Just when you thought it might be safe to invest in the Euro, the debt crisis in Greece is leading the country to consider exiting the EuroZone and to print its own currency. The mere threat of this has caused the European Commission to assemble for an emergency meeting in Luxembourg today. Finance Ministers are calling for a drastic renegotiation of Greek′s debt, especially facing the prospects of having to write off the 110 Billion Euros spent so far to bailout Greece. The impact on the European Central Bank, as well as the entire banking system in Europe, could be horrendous.

greece leaves euro

The United States would be on the tick, too, as we supported the International Monetary Fund to assist in the Greek bailout. About half of the $159.5 Billion dollars has already been spent. Should Greece leave the EuroZone, it would begin printing its own currency to fund its budget woes, causing severe inflation. The move would essentially be defaulting on its national debt.

In the past two weeks, the ECB and EuroZone ministers negotiated another deal to bailout Portugal for about 80 Billion Euros, about $116 Billion dollars. This helped push the U.S. dollar higher against the Euro after reaching all time lows. Greece currently owes about 200% of its GDP in debt. Drastic austerity measures have led to nationwide strikes, cuts in wages, benefits and pensions.

The financial mess is directly related to the 2008 Crash. Despite rumors of a recovery, the fundamental root causes were never dealt with. Many of the bonds Greece had issued to cover its overspending were financed using Collateral Debt Obligations, CDO, based on bundled subprime mortgages purchased from American banks and hedge funds. After the collapse of Lehman Brothers, it became apparent that these CDO, as well as the Credit Default Swaps (CDS) purchased as insurance, were essentially worthless. Countries like Greece, Ireland, Spain and Portugal were over-exposed and the financial house of cards collapsed.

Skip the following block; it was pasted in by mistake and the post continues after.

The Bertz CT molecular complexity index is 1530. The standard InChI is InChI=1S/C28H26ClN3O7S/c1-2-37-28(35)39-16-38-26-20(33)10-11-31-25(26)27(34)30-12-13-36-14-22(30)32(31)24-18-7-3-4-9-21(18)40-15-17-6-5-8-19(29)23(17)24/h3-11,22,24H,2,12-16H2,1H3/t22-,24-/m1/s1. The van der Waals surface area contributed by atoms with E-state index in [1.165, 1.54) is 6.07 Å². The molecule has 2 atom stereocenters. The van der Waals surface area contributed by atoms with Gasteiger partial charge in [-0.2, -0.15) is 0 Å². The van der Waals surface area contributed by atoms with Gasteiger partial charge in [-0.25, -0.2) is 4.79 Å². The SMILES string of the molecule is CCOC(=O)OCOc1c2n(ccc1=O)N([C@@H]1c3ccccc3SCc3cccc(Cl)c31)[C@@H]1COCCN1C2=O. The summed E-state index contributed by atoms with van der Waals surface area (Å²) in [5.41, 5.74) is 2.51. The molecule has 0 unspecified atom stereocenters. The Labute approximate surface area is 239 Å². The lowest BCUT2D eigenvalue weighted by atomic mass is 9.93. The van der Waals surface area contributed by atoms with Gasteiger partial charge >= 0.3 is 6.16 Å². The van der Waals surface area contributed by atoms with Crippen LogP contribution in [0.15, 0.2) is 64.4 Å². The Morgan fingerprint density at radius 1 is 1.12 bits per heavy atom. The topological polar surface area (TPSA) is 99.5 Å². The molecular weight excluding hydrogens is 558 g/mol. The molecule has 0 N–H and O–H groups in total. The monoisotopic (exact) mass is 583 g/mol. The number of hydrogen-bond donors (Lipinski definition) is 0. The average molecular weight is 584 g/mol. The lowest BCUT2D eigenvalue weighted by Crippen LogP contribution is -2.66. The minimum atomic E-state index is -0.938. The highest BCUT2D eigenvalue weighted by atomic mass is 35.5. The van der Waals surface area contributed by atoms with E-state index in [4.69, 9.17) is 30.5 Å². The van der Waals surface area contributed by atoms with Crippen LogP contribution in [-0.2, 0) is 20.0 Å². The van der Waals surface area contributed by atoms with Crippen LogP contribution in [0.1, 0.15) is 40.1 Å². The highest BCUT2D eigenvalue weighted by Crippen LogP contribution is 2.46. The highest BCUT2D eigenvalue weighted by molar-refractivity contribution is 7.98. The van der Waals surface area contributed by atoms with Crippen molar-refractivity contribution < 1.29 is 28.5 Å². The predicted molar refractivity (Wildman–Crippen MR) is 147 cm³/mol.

Since the root causes of the financial debacle have yet to be addressed, despite legislation in the United States and a broad, the potential for a second flash crash looms brightly. Should Greece follow through with this latest threat, the entire EuroZone could begin to unravel. While a little bit of chaos might benefit the U.S. dollar, the need for more bailouts would more than just counter-balance, plunging the world into an even deeper recession than before.

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